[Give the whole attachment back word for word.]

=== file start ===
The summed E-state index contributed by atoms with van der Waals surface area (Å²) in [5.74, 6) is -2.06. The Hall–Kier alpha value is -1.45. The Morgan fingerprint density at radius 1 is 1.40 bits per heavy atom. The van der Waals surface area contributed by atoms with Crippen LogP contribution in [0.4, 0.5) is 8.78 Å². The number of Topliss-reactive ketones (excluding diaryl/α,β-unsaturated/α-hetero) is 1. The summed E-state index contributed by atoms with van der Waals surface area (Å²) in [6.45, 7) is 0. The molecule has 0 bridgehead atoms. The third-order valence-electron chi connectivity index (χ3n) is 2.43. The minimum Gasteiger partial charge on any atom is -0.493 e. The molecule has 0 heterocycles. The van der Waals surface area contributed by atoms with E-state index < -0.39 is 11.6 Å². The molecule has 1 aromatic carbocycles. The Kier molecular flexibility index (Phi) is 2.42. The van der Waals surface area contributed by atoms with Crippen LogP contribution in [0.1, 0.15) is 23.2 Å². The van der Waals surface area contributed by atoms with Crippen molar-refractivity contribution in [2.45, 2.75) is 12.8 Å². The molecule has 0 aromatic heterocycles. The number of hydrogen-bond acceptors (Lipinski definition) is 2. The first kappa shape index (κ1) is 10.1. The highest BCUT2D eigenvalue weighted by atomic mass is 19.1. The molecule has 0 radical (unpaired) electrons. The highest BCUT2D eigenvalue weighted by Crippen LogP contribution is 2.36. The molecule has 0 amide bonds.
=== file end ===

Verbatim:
The summed E-state index contributed by atoms with van der Waals surface area (Å²) in [5.74, 6) is -2.06. The Hall–Kier alpha value is -1.45. The Morgan fingerprint density at radius 1 is 1.40 bits per heavy atom. The van der Waals surface area contributed by atoms with Crippen LogP contribution in [0.4, 0.5) is 8.78 Å². The number of Topliss-reactive ketones (excluding diaryl/α,β-unsaturated/α-hetero) is 1. The summed E-state index contributed by atoms with van der Waals surface area (Å²) in [6.45, 7) is 0. The molecule has 0 bridgehead atoms. The third-order valence-electron chi connectivity index (χ3n) is 2.43. The minimum Gasteiger partial charge on any atom is -0.493 e. The molecule has 0 heterocycles. The van der Waals surface area contributed by atoms with E-state index < -0.39 is 11.6 Å². The molecule has 1 aromatic carbocycles. The Kier molecular flexibility index (Phi) is 2.42. The van der Waals surface area contributed by atoms with Crippen LogP contribution in [0.1, 0.15) is 23.2 Å². The van der Waals surface area contributed by atoms with Crippen molar-refractivity contribution in [2.45, 2.75) is 12.8 Å². The molecule has 0 aromatic heterocycles. The number of hydrogen-bond acceptors (Lipinski definition) is 2. The first kappa shape index (κ1) is 10.1. The highest BCUT2D eigenvalue weighted by atomic mass is 19.1. The molecule has 0 radical (unpaired) electrons. The highest BCUT2D eigenvalue weighted by Crippen LogP contribution is 2.36. The molecule has 0 amide bonds.